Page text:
We bought "the Gordon Hill place" on route 104 in February, 2013; three hundred acres of farmland, woods, wetland, outbuildings, and a house at the forks of the Becaguimec Stream.
We, John Best and Emily Shapiro, came to New Brunswick from 'away.'
Emily grew up in a quiet neighbourhood in St. Catharines, Ontario. After completing her master in Geography at the University of Guelph, Emily came to New Brunswick to work at Falls Brook Centre in 2009. She is now Director of SPADE (Sunrise Partnership for Agriculture, Development and Education). Emily is a member of the Mount Pleasant Women's Institute and a Board Member of the National Farmers Union in NB, she is also a graduate of 21 Inc. 21Leaders for the 21st Century.
John was raised on a mixed livestock farm in the Annapolis Valley, Nova Scotia. John came to New Brunswick in 2006 after studying at Saint Francis Xavier and l'Université Sainte-Anne. John has farmed alongside a number of local dairy farmers and currently works at the New Brunswick Seed Growers' Cooperative. John is Chair the New Brunswick Soil and Crop Improvement Association.
Rural New Brunswick is rich with affordable land, trout-filled streams, and hearty people with an appetite for real food. Cloverdale, like so many rural hamlets in New Brunswick, was once a small village with a general store and a slightly larger populace of inter-related families.
Perhaps it's the blackflies or the bitterly cold winters that have left local rural places in the Maritimes so severely under-appreciated. More likely, its the deficiency of adequate employment drawing bright young people to other places. Whatever the cause, at the moment, Cloverdale is sparsely inhabited with a few homesteads clustered along a rural road, vacant properties and an aging population. Even so, our neighbours are skilled and kind and generous with their time and knowledge, as well as their tools, their farm equipment, and even their farmland.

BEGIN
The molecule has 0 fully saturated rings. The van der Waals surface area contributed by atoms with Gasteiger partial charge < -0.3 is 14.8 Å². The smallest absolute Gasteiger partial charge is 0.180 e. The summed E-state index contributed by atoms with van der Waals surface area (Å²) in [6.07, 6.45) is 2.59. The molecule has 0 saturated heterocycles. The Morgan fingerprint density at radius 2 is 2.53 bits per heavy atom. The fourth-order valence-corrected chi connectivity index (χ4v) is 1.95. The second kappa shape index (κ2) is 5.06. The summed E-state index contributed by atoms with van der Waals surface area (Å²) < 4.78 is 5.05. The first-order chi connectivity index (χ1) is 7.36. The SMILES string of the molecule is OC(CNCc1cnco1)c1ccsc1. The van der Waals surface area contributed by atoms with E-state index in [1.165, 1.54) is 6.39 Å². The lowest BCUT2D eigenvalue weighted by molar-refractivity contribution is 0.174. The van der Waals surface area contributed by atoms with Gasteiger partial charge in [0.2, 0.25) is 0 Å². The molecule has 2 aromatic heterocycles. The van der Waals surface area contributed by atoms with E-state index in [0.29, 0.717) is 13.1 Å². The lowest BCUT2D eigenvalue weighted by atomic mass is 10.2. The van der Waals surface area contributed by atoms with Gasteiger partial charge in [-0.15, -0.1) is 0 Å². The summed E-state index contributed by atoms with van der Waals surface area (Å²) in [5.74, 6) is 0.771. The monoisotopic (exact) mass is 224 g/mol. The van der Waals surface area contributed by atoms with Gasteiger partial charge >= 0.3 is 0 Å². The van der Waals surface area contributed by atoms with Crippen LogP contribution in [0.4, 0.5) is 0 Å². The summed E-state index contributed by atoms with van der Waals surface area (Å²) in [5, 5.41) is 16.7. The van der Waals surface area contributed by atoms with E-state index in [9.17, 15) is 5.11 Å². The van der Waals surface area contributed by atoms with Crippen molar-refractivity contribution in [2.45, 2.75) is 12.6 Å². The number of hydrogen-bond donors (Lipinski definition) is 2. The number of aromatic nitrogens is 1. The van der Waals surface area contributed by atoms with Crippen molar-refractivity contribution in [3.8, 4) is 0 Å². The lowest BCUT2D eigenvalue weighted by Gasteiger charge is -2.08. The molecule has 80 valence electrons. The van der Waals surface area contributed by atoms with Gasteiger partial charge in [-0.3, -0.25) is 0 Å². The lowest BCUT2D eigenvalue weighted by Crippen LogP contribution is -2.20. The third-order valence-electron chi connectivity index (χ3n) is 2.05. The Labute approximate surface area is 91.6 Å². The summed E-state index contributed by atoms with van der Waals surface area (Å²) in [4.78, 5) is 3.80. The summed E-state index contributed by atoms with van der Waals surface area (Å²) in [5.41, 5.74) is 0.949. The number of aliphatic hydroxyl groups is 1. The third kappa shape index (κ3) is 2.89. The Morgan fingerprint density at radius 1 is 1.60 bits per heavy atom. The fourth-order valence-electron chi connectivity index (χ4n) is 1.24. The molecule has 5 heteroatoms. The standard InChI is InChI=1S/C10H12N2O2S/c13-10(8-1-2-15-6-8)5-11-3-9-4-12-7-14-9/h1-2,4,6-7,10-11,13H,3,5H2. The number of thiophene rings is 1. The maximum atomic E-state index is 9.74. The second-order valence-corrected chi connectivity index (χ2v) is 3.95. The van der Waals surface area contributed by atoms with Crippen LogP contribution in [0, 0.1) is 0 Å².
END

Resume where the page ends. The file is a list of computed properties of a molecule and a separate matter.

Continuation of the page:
Cloverdale is an ancient lake bottom, the result of a Pleistocene ice jam. Its current superficial geophysical morphology is subject to the meandering branches of the Becaguimec Stream, and the integrity of local forests and soils, its socio-economic morphology is subject to the whims of the politicians of the day as much as it is to the ingenuity and entrepreneurship of its citizens.
- Revive and restore old buildings
- Grow healthy soil and nutritious grass
- Raise healthy, happy flocks and herds
- Feed the province really great meat!